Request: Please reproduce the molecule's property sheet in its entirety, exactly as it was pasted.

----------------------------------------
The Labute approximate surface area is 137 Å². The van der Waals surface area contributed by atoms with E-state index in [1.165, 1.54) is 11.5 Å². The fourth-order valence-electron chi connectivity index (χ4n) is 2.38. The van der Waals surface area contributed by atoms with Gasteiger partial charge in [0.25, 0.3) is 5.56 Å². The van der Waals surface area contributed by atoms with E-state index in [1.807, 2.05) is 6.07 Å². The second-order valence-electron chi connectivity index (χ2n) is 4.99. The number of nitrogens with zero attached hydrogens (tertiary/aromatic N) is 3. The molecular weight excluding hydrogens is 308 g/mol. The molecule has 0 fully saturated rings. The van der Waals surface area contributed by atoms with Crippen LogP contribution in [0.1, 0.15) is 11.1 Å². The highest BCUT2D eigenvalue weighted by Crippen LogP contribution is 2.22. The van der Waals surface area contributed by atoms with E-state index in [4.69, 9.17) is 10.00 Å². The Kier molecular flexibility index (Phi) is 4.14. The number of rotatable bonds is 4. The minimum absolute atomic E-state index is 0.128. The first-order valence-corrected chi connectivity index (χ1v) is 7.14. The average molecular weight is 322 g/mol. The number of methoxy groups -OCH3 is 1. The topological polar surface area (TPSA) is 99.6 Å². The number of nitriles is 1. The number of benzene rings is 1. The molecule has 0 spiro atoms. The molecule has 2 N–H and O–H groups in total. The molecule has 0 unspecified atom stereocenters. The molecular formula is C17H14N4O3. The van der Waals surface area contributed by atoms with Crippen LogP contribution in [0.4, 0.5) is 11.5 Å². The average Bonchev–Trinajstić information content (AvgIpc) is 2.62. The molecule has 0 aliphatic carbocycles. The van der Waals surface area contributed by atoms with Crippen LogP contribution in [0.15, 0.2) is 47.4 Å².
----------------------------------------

The Labute approximate surface area is 137 Å². The van der Waals surface area contributed by atoms with E-state index in [1.165, 1.54) is 11.5 Å². The fourth-order valence-electron chi connectivity index (χ4n) is 2.38. The van der Waals surface area contributed by atoms with Gasteiger partial charge in [0.25, 0.3) is 5.56 Å². The van der Waals surface area contributed by atoms with E-state index in [1.807, 2.05) is 6.07 Å². The second-order valence-electron chi connectivity index (χ2n) is 4.99. The number of nitrogens with zero attached hydrogens (tertiary/aromatic N) is 3. The molecular weight excluding hydrogens is 308 g/mol. The molecule has 0 fully saturated rings. The van der Waals surface area contributed by atoms with Crippen LogP contribution in [0.1, 0.15) is 11.1 Å². The highest BCUT2D eigenvalue weighted by Crippen LogP contribution is 2.22. The van der Waals surface area contributed by atoms with E-state index in [4.69, 9.17) is 10.00 Å². The Kier molecular flexibility index (Phi) is 4.14. The number of rotatable bonds is 4. The minimum absolute atomic E-state index is 0.128. The first-order valence-corrected chi connectivity index (χ1v) is 7.14. The average molecular weight is 322 g/mol. The number of methoxy groups -OCH3 is 1. The topological polar surface area (TPSA) is 99.6 Å². The number of nitriles is 1. The number of benzene rings is 1. The molecule has 0 spiro atoms. The molecule has 2 N–H and O–H groups in total. The molecule has 0 unspecified atom stereocenters. The molecular formula is C17H14N4O3. The van der Waals surface area contributed by atoms with Crippen LogP contribution in [0.4, 0.5) is 11.5 Å². The average Bonchev–Trinajstić information content (AvgIpc) is 2.62. The molecule has 0 aliphatic carbocycles. The van der Waals surface area contributed by atoms with Crippen LogP contribution in [0.15, 0.2) is 47.4 Å².